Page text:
• Gloria Blanks Dingle
    Basketball 1995

As a high school sophomore, Gloria Blanks admits she couldn’t “walk and chew gum at the same time.” The gangly 6-foot-2 youth was cut from the Barberton High School girls team. From then on, she taught her opponents something about rejection, blocking hundreds of shots back in their faces during a career that made her one of the most honored female basketball players in area history. She made the Barberton team as a junior and led the Lady Magics to the Class AAA state championship game as a senior in 1979. They lost to St. Vincent-St. Mary despite her tournament-record 21 rebounds in the final. For the season, Blanks average 18 points and eight rebounds a game and was a second-team All-Ohioan. Blanks graduated to Malone College in Canton, where three times she was named All-America, twice by the Association of Intercollegiate Athletics for Women (Division III) and once by the National Association of Intercollegiate Athletics. She was the AIAW’s Division III player of the year in 1982. In four seasons at Malone, Blanks scored 2,459 points, grabbed 1,257 rebounds and blocked 591 shots – all school records. She averaged 22 points a game for her career in helping Malone finish fifth in the AIAW playoffs in 1982 and reach the Final 16 of the NAIA championships in 1983.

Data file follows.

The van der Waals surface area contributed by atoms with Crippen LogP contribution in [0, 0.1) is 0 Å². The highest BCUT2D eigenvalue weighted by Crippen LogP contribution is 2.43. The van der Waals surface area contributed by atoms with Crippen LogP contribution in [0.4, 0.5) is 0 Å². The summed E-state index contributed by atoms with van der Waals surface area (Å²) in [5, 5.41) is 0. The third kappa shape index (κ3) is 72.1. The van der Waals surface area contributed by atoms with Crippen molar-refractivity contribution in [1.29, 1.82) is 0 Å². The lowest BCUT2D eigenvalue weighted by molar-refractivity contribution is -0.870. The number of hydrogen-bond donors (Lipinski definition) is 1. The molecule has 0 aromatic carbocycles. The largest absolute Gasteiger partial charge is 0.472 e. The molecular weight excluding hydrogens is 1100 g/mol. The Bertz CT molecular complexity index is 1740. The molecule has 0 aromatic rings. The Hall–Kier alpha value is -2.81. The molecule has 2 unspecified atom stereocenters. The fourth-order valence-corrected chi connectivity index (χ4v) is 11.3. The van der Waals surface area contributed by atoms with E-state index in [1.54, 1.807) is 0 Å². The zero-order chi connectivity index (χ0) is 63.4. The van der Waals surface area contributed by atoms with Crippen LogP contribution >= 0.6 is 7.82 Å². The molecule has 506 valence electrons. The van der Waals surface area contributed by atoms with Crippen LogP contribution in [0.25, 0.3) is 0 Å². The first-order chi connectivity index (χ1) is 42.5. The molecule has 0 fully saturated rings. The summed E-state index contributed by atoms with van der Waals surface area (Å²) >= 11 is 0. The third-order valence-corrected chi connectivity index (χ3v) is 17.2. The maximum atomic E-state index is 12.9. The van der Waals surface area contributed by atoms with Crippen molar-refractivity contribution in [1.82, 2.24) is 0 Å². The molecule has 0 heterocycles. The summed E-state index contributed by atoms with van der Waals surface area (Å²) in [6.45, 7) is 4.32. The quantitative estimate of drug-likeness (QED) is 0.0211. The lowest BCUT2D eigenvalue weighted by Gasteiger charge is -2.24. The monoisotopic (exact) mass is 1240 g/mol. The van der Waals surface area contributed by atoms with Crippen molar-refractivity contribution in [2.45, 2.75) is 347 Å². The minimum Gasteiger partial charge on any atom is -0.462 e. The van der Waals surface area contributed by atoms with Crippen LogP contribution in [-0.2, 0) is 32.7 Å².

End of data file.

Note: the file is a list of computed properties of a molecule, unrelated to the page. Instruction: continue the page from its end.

• Kay Piper
    Volleyball, Softball 1995